Best of all is the treatment of the Yeti itself. In an era when many of Hammer’s films presented their monsters as purely evil, there’s nothing abominable about this film’s snowmen. Rather, in witnessing the follies of mankind and awaiting the human race’s capacity to destroy itself, it becomes clear the Yeti have opted for living in secrecy until this moment, and the wise likes of the Lama recognises and supports their wishes. Rollason comes across the same truth, setting up his climactic clash of ideals with Friend, and his ultimate decision to deny the expedition came across anything when he’s eventually rescued. Considering the demand for gaudy thrills, the film’s sympathetic treatment of the Yeti comes across as a nice humanist touch, though upon its release it was clear this did not chime with what the public wanted and ensured The Abominable Snowman, unlike The Curse of Frankenstein, made little impact with audiences. A shame, considering the largely successful effort to create an atmosphere of paranoid claustrophobia into which the Yeti need to make little impact.

The Abominable Snowman: ****

Hobson’s Choice (1954)

When it’s on: Wednesday, 18 February (1.05 pm)
Channel: Film4
IMDb Link

Several years ago, I bought The David Lean Collection, a set of the great British director’s films from before his international standing grew and the budgets expanded, instead showcasing his earlier directorial efforts. In many ways, the ten movies in this boxset are better than anything that came later. With less money to spend and narrower palettes upon which to craft his vision, Lean made sharper focused pictures, driven very much by their characters and working with some very fine British actors. There’s the occasional misfire; I found The Sound Barrier to be a little tedious and slow, not to mention factually inaccurate. But most are excellent, headed by the unimpeachable Brief Encounter and his definitive Dickens adaptations of Great Expectations and Oliver Twist, plus the winning collaboration with Noel Coward that produced In Which We Serve and This Happy Breed.

Rubbing shoulders with these prestigious affairs is Hobson’s Choice, which maintains Lean’s high standards. It’s based on a play written by Harold Brighouse in 1915, which itself was a turn on the old expression, ‘Hobson’s Choice,’ referring to a situation where there was no real choice one could make. It had already been adapted for the screen twice before Alexander Korda approached Lean to direct this version, which he took on as a change of pace from 1952’s The Sound Barrier, a nice shift from aeronautical drama to northern comedy. Lean wanted Roger Livesey for the eponymous Hobson but got Charles Laughton instead. In hindsight a great bit of casting, and it’s difficult to picture the hoarse voiced Livesey – superb as a dramatic actor, especially for Powell and Pressburger, but less natural within comedic surroundings – as the tyrannical drunken boor who dominates the story.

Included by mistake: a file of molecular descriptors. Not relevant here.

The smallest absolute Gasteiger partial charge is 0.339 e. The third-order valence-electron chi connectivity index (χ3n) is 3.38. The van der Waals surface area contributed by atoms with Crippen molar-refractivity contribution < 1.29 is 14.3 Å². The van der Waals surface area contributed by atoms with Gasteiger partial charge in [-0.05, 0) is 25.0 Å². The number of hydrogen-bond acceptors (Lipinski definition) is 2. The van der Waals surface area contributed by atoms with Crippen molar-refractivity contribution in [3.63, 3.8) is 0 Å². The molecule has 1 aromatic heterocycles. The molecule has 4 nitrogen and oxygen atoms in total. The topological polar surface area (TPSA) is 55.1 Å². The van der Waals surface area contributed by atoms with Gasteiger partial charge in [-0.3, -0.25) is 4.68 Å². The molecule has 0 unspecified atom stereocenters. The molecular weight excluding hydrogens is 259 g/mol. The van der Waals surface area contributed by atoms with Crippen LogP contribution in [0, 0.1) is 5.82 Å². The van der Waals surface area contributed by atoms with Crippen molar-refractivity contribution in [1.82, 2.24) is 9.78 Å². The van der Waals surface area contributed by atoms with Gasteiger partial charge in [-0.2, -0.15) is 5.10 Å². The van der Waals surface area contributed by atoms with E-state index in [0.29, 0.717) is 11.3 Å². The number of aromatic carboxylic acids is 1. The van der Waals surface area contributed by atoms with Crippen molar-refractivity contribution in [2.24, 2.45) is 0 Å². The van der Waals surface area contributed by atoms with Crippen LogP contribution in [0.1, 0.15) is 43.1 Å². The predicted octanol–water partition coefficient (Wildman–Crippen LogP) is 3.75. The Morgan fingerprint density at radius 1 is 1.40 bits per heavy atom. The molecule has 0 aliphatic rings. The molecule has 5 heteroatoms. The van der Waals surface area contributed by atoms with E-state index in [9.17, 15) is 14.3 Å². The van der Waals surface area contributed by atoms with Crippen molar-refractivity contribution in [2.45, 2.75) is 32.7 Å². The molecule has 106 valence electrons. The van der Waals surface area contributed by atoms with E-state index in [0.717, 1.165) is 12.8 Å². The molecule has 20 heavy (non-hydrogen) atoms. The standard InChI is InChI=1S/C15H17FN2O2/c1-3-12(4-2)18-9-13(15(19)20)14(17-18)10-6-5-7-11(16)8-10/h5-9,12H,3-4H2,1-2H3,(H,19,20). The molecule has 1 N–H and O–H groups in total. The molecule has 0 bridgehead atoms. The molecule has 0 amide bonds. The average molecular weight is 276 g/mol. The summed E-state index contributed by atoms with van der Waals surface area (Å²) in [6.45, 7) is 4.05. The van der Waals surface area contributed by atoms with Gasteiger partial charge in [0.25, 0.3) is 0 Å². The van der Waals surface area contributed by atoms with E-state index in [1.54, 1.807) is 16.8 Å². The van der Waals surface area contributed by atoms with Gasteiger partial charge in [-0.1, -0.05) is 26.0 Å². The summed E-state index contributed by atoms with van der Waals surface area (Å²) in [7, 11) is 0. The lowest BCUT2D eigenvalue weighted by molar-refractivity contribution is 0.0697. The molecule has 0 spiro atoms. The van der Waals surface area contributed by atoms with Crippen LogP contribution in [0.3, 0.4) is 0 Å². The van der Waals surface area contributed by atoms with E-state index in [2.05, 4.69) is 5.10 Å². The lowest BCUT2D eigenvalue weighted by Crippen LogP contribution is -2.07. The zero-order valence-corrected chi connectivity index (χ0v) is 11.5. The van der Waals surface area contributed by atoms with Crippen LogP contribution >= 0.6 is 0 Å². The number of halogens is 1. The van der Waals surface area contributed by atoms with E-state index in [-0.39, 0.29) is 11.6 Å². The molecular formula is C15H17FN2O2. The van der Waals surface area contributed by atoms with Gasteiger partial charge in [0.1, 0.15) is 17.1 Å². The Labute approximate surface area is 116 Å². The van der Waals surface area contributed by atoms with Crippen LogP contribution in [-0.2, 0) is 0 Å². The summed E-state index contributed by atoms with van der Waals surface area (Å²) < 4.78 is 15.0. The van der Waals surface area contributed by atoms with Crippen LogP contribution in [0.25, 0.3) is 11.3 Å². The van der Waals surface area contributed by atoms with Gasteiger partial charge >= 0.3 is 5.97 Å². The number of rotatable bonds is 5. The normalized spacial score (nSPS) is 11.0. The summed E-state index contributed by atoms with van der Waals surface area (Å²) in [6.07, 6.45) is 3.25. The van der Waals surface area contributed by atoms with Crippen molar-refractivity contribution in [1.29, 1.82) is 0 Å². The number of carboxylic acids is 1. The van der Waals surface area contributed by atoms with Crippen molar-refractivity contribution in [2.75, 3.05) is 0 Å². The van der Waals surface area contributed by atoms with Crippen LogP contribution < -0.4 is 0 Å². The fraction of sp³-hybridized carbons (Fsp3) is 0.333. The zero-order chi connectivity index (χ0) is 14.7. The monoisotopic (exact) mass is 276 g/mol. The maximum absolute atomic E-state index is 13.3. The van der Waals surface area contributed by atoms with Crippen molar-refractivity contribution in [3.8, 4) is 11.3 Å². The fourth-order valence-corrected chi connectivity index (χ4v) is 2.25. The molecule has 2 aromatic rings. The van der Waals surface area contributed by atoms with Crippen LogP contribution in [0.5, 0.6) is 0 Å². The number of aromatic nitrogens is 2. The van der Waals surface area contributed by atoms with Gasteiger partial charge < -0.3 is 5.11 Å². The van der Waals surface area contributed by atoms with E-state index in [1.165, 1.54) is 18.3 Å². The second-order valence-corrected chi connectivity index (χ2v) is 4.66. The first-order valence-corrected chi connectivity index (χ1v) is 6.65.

As for Laughton, his career had already arced by this point. An internationally famous star, the Scarborough born Laughton had played Hobson years ago as a young man on the stage, but since then had enjoyed years of success though was beginning to wane, fortunate for the production as he had a tendency to overpower films with his presence. He was cast against Brenda de Banzie as Hobson’s eldest daughter, Maggie. Better known for her work on the stage, the native Mancunian de Banzie was perfect for the part, unwilling to be cowed by her screen father and determined to marry outside his wishes. The third major name was John Mills, almost unrecognisable as the mild-mannered shoemaker, William Mossop, but becoming more Millsian as the film progresses along with his character’s levels of confidence. Mills, again not the first choice for the role (it was originally offered to Robert Donat, who declined due to his long running problems with asthma), was uncertain about playing a Lancashire working class lad, but showed a gift for comedy and ran away with the film’s heart.

Hobson’s Choice takes place in Salford, Manchester, in 1890. Against a backdrop of satanic mills, smoking chimneys and Coronation Street accents,  Henry Hobson owns a successful bootmaker’s. We first meet him when he enters the store in the dead of night, blind drunk after another evening at the Moonraker pub, and it soon becomes clear that he has very little to do with running the shop. The boots are made with some brilliance by the unassuming Mossop, whilst it’s Hobson’s three daughters who do all the work, both within the business and for him personally. He’s not only a drunk but a terrible father to boot (sorry), declaring to his daughters that he will chose their husbands for them and showing a violent streak when the forthright Maggie opts instead for Mossop, believing that his practical skills and her business nous will make for a brilliant partnership. It does. While Will carries on doing what he does best, Maggie makes a more rounded man of him, teaching him his letters and boosting his confidence so that by the end of the film even his pudding bowl haircut has grown out. In the meantime, Hobson’s relationship with the drink continues. A brilliant comic scene sees him leave the Moonraker, pissed up, having told his drinking buddies exactly what he thinks of them, before he chases a reflection of the moon in the street’s puddles, at one stage taking a while to realise that what he’s staring at isn’t the moon at all but rather his own round face. He ends up collapsing down a store cellar and falling asleep.

The ‘choice’ refers not to his decision over the daughters’ marriages, but the precise lack thereof as he first runs into trouble with the law and, later, growing sick through his dependence on alcohol, is forced to go into a partnership with Mossop and Maggie, who resume their old duties but on far better terms. There’s a lovely moment when Mossop comes into the shop at the end and addresses everyone on equal terms, having come a long way from the lowly shoemaker confined to the cellar.